From the first moment I stepped on Brandeis’ campus, I had the feeling that it was the place I wanted to study; the part that sold me the most, however, was the heart shaped pond wedged between the three chapels, each of which will never cast a shadow on the other. Brandeis seemed to be a university deeply concerned with the pursuit of social justice—even the slogan, “truth, even unto its innermost parts,” further supported that claim. It wasn’t until later that I realized that this was, in many cases, more of a feel good mantra than a reality.
Although I understand that this campus is home to many students who feel very strongly about various issues, I also think that as a human being every person on campus should be, to some extent, concerned with environmental issues. If that’s too much to ask, I would hope that they’d at the very least take small steps to live more sustainably, which would include doing things like recycling and turning off the light. As it turns out, I’m wrong on both accounts.
No matter what time of day I go into the bathroom in East, the lights are always left on, regardless of whether or not there are people in there. I’ve seen so many residence hall rooms where chargers are left plugged in while they aren’t in use. On top of that, students are prone to leave the heat on when they aren’t in the room, and no one seems to know how to properly recycle on campus even though it’s a zero-sort process. If that wasn’t enough, the amount of food waste on campus is beyond disgusting. Sodexo just started a composting program this past week and have already accumulated over 1,500 pounds per dining hall of food scraps that people needlessly threw away.
Let’s take a step back for a moment. Although these complaints may seem harsh, they actually aren’t. In light of the stats, Brandeis is significantly behind when compared to other universities. For one, according to Mary Fischer, the sustainability manager on campus, Brandeis committed to reducing its carbon footprint by 15 percent by 2015 over 2008 levels, but our footprint has actually increased since then. This one percent increase in carbon dioxide emissions would have been even more severe if the electric grid’s carbon intensity had not decreased. In the case that the electrical grid had continued to function with the same level of carbon intensity, Brandeis would have seen an eight percent increase in carbon dioxide emissions in the year 2015.
If these statistics weren’t already discouraging enough, Brandeis uses approximately 25 percent more energy per square foot than our peer institutions, even those in the same climate zone with similar building types, sizes and age. Between 2008 and 2015 Brandeis used an average of 45,000,000 kWH of electricity per year and spends approximately 6.3 million dollars just to meet the campus’ electrical needs. How is it that Brandeis, a school that has such a reputation for advocacy and justice for all, appears to care so little about the environment? Why is it that the student body lacks any and all interest in individual change to benefit the environment?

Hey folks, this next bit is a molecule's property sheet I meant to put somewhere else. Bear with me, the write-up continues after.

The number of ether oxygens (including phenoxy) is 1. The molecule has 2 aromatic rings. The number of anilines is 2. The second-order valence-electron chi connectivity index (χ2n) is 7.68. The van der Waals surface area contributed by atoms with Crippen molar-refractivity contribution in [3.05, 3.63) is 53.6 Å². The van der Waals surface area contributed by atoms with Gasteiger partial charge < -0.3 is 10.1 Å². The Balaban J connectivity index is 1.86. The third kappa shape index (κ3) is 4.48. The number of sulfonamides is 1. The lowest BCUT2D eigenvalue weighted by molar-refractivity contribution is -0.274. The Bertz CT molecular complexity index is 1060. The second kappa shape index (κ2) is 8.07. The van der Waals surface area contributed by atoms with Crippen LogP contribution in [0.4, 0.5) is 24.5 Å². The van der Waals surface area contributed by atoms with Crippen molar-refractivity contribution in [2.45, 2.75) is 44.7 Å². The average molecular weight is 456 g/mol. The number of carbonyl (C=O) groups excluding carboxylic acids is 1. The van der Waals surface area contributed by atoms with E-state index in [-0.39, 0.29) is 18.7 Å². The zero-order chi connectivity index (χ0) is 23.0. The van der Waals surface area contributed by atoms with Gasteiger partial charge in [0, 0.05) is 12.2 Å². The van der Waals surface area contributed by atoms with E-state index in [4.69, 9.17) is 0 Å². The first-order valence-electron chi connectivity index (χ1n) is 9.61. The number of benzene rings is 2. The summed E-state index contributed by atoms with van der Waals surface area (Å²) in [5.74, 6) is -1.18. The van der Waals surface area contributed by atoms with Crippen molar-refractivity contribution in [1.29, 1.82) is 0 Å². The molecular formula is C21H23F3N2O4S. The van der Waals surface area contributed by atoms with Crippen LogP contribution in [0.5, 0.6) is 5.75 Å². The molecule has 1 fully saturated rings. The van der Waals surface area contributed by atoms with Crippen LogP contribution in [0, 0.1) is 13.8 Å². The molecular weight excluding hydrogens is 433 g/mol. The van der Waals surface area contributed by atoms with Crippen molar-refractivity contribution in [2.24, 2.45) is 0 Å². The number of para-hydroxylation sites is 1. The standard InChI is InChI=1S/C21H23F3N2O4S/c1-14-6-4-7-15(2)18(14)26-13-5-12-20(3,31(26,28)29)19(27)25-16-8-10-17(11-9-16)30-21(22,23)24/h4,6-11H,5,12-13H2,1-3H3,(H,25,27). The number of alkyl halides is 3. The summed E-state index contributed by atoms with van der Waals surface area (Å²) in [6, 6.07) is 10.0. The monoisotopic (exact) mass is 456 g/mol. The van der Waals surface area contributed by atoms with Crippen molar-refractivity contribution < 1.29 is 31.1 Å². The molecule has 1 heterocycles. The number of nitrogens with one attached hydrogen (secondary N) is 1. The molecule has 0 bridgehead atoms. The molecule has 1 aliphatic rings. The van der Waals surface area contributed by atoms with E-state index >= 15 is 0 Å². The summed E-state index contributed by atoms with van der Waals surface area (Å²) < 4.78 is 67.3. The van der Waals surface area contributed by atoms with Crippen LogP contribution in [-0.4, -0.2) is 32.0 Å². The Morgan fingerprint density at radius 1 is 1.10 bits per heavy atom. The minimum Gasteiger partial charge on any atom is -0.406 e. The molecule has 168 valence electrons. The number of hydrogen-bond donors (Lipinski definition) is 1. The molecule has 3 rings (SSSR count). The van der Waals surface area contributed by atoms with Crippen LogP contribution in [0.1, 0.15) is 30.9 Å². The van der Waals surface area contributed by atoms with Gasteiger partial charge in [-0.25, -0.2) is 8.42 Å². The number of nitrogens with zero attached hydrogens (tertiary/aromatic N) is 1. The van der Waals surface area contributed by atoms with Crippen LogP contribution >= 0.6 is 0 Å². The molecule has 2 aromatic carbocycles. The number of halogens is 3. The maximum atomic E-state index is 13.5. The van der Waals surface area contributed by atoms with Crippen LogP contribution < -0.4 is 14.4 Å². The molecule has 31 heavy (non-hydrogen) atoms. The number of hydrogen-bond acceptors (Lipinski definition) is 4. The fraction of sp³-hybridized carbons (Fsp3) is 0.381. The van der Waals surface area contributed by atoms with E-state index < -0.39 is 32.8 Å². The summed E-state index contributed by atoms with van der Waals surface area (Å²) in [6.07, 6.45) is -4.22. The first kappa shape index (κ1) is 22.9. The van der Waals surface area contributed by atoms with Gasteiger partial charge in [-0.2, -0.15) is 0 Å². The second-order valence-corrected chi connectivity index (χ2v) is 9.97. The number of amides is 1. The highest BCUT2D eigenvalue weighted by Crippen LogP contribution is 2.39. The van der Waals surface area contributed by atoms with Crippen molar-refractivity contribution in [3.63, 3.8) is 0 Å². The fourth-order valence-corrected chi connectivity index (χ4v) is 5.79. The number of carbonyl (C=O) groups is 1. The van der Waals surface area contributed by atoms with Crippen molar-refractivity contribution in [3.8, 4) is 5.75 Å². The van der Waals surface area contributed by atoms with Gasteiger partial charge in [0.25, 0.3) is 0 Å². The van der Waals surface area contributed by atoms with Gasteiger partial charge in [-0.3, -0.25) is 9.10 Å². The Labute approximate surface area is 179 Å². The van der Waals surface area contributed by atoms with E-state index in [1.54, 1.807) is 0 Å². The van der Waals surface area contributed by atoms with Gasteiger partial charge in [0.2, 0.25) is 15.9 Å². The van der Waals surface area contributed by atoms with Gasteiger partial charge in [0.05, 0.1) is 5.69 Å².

The only way that I can unpack this overarching theme is that Brandeis students feel that because of the high price of tuition, they need to do everything in their power to get their money’s worth. This can be viewed as their way of spiting the university for asking so much to get a college tuition, which, at around $60,000, is an astronomical expense. Even so, that doesn’t disregard the plain and simple fact that constantly leaving dorm room light switches on and taking 30-minute long showers is recklessly wasteful.
Something that students should keep in mind, though this extends to Brandeis staff and faculty as well, is that small efforts go a long way. Taking action into one’s own hands is the greatest liberty that we, as Americans and Brandeisians, have the privilege to choose. Unfortunately for many others, and the majority of the globe in fact, this choice doesn’t exist.
Aside from the guilt trip I just pulled, the bottom line still rings true: It isn’t that difficult to put in just a little more effort to conserve. Though many people are unaware of this fact, leaving electronic devices plugged in uses electricity, so leaving both phone and laptop chargers plugged into the outlet uses electricity regardless of whether or not a device is connected to the charger. That means that those people who never unplug their chargers are continuously using, and wasting, energy.
According to Mary Fischer, the most powerful way to make an impact is as simple as turning off appliances when they’re no longer needed—it may not seem like it would make a huge difference, but the extra effort to turn off the switch in the common room when no one’s there is actually the quickest and easiest way that Brandeis can lower its carbon footprint. To add to that, Brandeis students’ recycling habits can most certainly improve; Brandeis has a 20 percent recycling rate at the present moment, which is especially troublesome considering how easy it is to recycle. Since Brandeis functions under a policy that allows people to place all recyclable materials in one bin, sorting isn’t an issue.
Brandeis students can definitely do more to lead more sustainable lifestyles, and as the last generation that can do something about climate change, it’s more important now than ever to try to make even a small difference.